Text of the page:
National Catholic Reporter

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Politics

Opposition to gay marriage lower in 2012 campaign

Opposition to gay marriage is significantly lower in 2012 compared to the previous two presidential campaigns, a survey by the Pew Research Center for the People & the Press shows.

For the first time, the level of strong support for gay marriage is equal to the level of strong opposition, researchers report. In the April 4-15 survey, 22 percent of Americans say they strongly favor permitting legal marriage for gays and lesbians; an identical percentage said they strongly oppose it.

In 2008, strong opposition was twice as high as support -- 30 percent vs. 14 percent.

In 2004, when a host of anti-gay marriage ballot measures helped propel social conservatives to the polls, opposition was more than three times higher than support, 36 percent to 11 percent.

In comparison to the changes in views on gay marriage, not much has changed concerning support for legal abortion. In 2009, less than 50 percent of Americans favored legal abortion but that support rebounded to more than half of the U.S. population and has generally fit trends dating to 1995.

Growing divestment campaign among churches targets biggest U.S. banks

WASHINGTON -- When Fr. Robert Rien, flanked by the staff of St. Ignatius of Antioch Parish, showed up at the Bank of America branch in Antioch, Calif., in 2009 to close out the church's account -- all of $135,000 -- the only thing on his mind was the plight of two dozen families in his flock struggling with their mortgages against the $2.3-trillion behemoth.

"We know it wasn't much," he said of the parish's savings. "But it sent a message and it started a movement."

Paul Ryan to get another earful on his 'Catholic' budget

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House Budget Committee Chairman Paul Ryan has been enmeshed in an intense debate about his claims that the Republican budget plan he designed reflects Catholic social justice teaching, an assertion rejected by political liberals and Catholic bishops alike.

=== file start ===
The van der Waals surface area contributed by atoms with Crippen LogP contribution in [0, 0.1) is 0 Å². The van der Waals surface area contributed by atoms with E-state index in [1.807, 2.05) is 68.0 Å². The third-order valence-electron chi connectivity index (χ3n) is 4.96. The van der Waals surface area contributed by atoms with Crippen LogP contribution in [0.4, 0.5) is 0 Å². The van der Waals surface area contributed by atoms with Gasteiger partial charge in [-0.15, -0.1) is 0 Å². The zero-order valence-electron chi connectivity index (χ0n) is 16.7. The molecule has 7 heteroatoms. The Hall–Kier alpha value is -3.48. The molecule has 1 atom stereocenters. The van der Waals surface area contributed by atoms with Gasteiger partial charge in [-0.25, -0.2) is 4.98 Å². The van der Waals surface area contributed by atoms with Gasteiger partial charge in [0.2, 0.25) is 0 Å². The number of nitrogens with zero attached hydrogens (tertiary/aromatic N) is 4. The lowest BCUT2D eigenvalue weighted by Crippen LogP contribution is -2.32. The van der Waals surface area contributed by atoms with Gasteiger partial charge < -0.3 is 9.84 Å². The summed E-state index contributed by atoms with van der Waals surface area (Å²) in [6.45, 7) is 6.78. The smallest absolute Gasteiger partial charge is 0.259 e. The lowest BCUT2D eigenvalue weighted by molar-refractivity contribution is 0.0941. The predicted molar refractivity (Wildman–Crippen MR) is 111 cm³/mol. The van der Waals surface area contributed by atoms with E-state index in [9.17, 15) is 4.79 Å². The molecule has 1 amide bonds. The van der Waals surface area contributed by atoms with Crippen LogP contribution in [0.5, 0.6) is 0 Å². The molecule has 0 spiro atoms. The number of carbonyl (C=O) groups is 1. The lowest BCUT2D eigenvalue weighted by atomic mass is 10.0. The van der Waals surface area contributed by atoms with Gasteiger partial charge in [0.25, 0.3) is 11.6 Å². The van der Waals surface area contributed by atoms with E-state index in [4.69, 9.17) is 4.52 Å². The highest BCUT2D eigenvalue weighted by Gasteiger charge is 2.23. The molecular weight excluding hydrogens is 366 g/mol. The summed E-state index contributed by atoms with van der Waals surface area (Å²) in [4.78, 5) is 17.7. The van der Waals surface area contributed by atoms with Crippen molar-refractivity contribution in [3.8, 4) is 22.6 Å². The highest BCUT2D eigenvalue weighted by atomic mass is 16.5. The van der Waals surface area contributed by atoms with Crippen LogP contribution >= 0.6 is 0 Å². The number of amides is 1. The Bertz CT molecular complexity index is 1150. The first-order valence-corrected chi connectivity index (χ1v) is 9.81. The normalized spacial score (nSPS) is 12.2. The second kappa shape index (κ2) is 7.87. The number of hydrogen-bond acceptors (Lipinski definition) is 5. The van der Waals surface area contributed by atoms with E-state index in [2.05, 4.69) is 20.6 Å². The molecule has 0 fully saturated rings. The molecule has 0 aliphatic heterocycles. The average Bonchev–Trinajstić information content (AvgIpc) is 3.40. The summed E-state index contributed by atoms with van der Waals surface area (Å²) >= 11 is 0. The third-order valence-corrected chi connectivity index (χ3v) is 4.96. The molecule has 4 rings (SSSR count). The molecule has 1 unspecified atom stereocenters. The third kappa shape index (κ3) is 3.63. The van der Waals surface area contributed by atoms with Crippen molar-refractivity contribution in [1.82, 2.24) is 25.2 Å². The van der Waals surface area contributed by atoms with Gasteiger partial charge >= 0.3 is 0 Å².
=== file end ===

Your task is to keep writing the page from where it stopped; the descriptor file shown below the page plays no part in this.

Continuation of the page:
Ryan is unlikely to get a break from the back-and-forth as he heads to Georgetown University to deliver a lecture on Thursday that might well escalate the conflict rather than ease it.

Canadian Catholic aid group faces drastic funding cut

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Since the March announcement of a 65 percent cut in government funding for the Canadian Catholic Organization for Development and Peace, the nation’s Catholic overseas aid agency, online donations from Canadian Catholics have grown to “more than double” the usual rate, Development and Peace spokeswoman Kelly Di Domenico told NCR April 16.

Notre Dame faculty members call on bishop to retract 'incendiary statement' on Obama

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Almost 50 University of Notre Dame faculty members have urged Bishop Daniel Jenky of Peoria, Ill., to "renounce loudly and publicly" his recent comparison of President Barack Obama with Joseph Stalin and Adolf Hitler.

If he does not do so, they said, Notre Dame should seek the bishop's immediate resignation from the university's Board of Fellows.

Ohio congressman on a mission to bring meditation to the masses

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By age 35, Congressman Tim Ryan had been one of Ohio's youngest state senators, served two terms in the U.S. Congress and hobnobbed with presidents and prime ministers.

But a different story, full of unmet ambitions and caustic self-criticism, coursed through Ryan's mind, carrying him away from even the most important moments.